Nancy Thorne of Moses Lake said the pain of her brother’s suicide never really went away, and she spent a long time trying to come to terms with his death.
After almost two decades, Thorne said she found comfort talking with others who had lost family or friends to suicide in a support group based in Wenatchee. Thorne is one of the people working to start a group for suicide survivors in Moses Lake.
The group’s first meeting is scheduled May 20. It will meet for six weeks, and registration is required.
Meetings are at 6 p.m. The location will be given to participants when they register. The group can accommodate about 10 people, said Karen Sheppard, executive director of Grief Place -- North Central Washington Loss Support, the sponsoring organization.
Meetings will include facilitators who have had family members or friends who committed suicide, she said. The facilitators are not licensed counselors, she said, but do have some training for the group.
Sheppard said suicide often leaves not only grief but also confusion and guilt in its wake. “There are a lot of what-ifs” for family and friends, she said.
“They (survivors) just don’t know where to begin,” Sheppard said. Often they have questions they can’t answer, and in those situations someone who has been there can help, she said. “They can relate,” Sheppard said.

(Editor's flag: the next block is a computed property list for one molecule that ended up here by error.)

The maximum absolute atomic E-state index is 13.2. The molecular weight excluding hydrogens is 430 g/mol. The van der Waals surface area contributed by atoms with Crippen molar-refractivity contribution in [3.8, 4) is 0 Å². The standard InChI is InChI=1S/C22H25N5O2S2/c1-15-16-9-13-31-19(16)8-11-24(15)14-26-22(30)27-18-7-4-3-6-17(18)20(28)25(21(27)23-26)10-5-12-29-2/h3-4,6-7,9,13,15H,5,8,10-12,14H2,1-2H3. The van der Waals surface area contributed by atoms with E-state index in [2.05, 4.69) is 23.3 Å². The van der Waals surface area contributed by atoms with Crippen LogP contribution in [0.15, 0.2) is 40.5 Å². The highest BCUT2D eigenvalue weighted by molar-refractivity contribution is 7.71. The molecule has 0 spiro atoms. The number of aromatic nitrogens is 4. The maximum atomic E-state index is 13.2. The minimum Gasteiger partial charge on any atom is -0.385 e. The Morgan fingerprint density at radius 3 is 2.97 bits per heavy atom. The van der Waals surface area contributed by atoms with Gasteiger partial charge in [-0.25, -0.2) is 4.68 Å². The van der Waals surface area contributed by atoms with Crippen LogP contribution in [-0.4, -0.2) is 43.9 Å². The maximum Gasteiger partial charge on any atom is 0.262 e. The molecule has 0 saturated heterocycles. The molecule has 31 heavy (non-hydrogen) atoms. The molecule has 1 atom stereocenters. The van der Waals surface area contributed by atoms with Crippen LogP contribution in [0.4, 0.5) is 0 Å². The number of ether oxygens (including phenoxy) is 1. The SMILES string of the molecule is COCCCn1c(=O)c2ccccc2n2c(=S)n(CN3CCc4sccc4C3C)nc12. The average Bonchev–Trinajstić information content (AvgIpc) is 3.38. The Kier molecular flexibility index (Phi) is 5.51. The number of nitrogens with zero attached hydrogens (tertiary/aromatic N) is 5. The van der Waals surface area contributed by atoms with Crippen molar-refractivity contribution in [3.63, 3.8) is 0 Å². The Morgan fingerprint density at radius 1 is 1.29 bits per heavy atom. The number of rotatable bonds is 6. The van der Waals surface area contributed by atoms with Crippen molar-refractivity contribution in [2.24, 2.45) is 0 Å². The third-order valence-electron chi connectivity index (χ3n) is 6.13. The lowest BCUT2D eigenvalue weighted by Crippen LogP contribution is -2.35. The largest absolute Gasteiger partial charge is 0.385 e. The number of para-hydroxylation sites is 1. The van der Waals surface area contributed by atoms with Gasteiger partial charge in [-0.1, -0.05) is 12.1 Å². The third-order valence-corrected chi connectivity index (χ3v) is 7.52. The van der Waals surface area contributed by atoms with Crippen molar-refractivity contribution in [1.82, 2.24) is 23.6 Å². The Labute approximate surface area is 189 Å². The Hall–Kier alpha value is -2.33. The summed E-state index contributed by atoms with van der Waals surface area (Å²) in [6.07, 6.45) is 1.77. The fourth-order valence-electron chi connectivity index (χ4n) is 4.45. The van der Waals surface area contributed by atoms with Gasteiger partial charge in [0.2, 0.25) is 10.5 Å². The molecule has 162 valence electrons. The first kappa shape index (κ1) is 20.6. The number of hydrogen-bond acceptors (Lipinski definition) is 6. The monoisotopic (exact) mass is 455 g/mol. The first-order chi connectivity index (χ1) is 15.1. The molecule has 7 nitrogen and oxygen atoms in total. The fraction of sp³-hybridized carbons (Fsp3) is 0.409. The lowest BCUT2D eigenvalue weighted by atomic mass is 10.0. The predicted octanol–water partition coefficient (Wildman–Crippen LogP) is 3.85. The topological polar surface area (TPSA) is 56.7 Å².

“It helps in a way that nothing else has, or can,” Thorne said. Her brother Mark Timm, who was 28, committed suicide 19 yeas ago, while stationed in Idaho for Navy service. Thorne is one of the three facilitators.
It’s a tough subject, many people don’t know how to approach it and so they don’t say anything. “It’s like the off-limits topic,” Thorne said.
But Thorne said she found silence really didn’t work because the sense of the loss always stayed with her. “If you don’t deal with it, it’s there. You might bury it, but it’s there.”
“You have so much guilt. What if? Why didn’t I? And they haunt you until you deal with them,” said Janiel Edmondson of Moses Lake. Edmondson also is a facilitator, whose 28-year-old daughter, Nicole, committed suicide in Spokane about 14 months ago.
The ability to talk other survivors was a crucial part of the healing process, Edmondson said. “Amazing. It’s just amazing. It really helped. I probably wouldn’t have been here without it (the group),” she said.
All conversations in the group are private, Sheppard said. “It’s all confidential. What’s talked about in the group stays in the group.”
Sheppard said she learned from the Grant County coroner there were eight suicides in Grant County in 2011, 12 in 2012 and so far three in 2013.
In central Washington, Yakima County had 28 and Benton County had 26. Spokane County had 64.
Nationwide, there were 38,350 suicides committed in 2010, ranking it as the tenth leading cause of death in the U.S., according to the Center for Disease Control.
The organization is considering establishing a continuing support group after the six weeks is up, Sheppard said. They will offer additional six-week sessions, she said.
People who want to register for the class can call 509-989-8041 or by email at ksheppardgriefplace.org.